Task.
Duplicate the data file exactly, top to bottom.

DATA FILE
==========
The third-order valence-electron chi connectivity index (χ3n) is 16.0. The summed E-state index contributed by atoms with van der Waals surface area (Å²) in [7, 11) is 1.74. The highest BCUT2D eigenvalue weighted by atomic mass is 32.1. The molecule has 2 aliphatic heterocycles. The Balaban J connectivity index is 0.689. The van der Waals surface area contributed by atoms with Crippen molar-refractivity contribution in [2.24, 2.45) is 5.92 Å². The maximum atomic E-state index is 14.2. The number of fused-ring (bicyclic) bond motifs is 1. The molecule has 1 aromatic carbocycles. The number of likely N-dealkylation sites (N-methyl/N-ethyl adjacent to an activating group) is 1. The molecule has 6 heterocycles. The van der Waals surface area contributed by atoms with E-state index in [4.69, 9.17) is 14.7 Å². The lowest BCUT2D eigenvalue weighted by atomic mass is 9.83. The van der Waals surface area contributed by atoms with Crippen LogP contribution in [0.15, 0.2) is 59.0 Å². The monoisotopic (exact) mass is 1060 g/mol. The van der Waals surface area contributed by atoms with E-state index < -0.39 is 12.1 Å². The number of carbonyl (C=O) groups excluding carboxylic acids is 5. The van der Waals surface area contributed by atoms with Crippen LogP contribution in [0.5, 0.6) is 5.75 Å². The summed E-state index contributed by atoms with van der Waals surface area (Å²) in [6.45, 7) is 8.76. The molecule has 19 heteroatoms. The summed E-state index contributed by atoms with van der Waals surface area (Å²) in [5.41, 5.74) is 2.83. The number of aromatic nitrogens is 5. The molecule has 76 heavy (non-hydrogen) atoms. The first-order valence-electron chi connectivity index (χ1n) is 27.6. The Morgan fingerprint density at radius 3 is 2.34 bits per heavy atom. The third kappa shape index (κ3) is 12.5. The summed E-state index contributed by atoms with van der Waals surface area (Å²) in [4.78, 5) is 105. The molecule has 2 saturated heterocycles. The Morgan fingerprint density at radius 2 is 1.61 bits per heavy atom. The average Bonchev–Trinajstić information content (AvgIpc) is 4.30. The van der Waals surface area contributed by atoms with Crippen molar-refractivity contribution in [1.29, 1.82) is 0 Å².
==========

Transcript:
The third-order valence-electron chi connectivity index (χ3n) is 16.0. The summed E-state index contributed by atoms with van der Waals surface area (Å²) in [7, 11) is 1.74. The highest BCUT2D eigenvalue weighted by atomic mass is 32.1. The molecule has 2 aliphatic heterocycles. The Balaban J connectivity index is 0.689. The van der Waals surface area contributed by atoms with Crippen molar-refractivity contribution in [2.24, 2.45) is 5.92 Å². The maximum atomic E-state index is 14.2. The number of fused-ring (bicyclic) bond motifs is 1. The molecule has 1 aromatic carbocycles. The number of likely N-dealkylation sites (N-methyl/N-ethyl adjacent to an activating group) is 1. The molecule has 6 heterocycles. The van der Waals surface area contributed by atoms with E-state index in [4.69, 9.17) is 14.7 Å². The lowest BCUT2D eigenvalue weighted by atomic mass is 9.83. The van der Waals surface area contributed by atoms with Crippen LogP contribution in [0.15, 0.2) is 59.0 Å². The monoisotopic (exact) mass is 1060 g/mol. The van der Waals surface area contributed by atoms with E-state index < -0.39 is 12.1 Å². The number of carbonyl (C=O) groups excluding carboxylic acids is 5. The van der Waals surface area contributed by atoms with Crippen LogP contribution in [0.5, 0.6) is 5.75 Å². The summed E-state index contributed by atoms with van der Waals surface area (Å²) in [6.45, 7) is 8.76. The molecule has 19 heteroatoms. The summed E-state index contributed by atoms with van der Waals surface area (Å²) in [5.41, 5.74) is 2.83. The number of aromatic nitrogens is 5. The molecule has 76 heavy (non-hydrogen) atoms. The first-order valence-electron chi connectivity index (χ1n) is 27.6. The Morgan fingerprint density at radius 3 is 2.34 bits per heavy atom. The third kappa shape index (κ3) is 12.5. The summed E-state index contributed by atoms with van der Waals surface area (Å²) in [4.78, 5) is 105. The molecule has 2 saturated heterocycles. The Morgan fingerprint density at radius 2 is 1.61 bits per heavy atom. The average Bonchev–Trinajstić information content (AvgIpc) is 4.30. The van der Waals surface area contributed by atoms with Crippen molar-refractivity contribution in [1.29, 1.82) is 0 Å².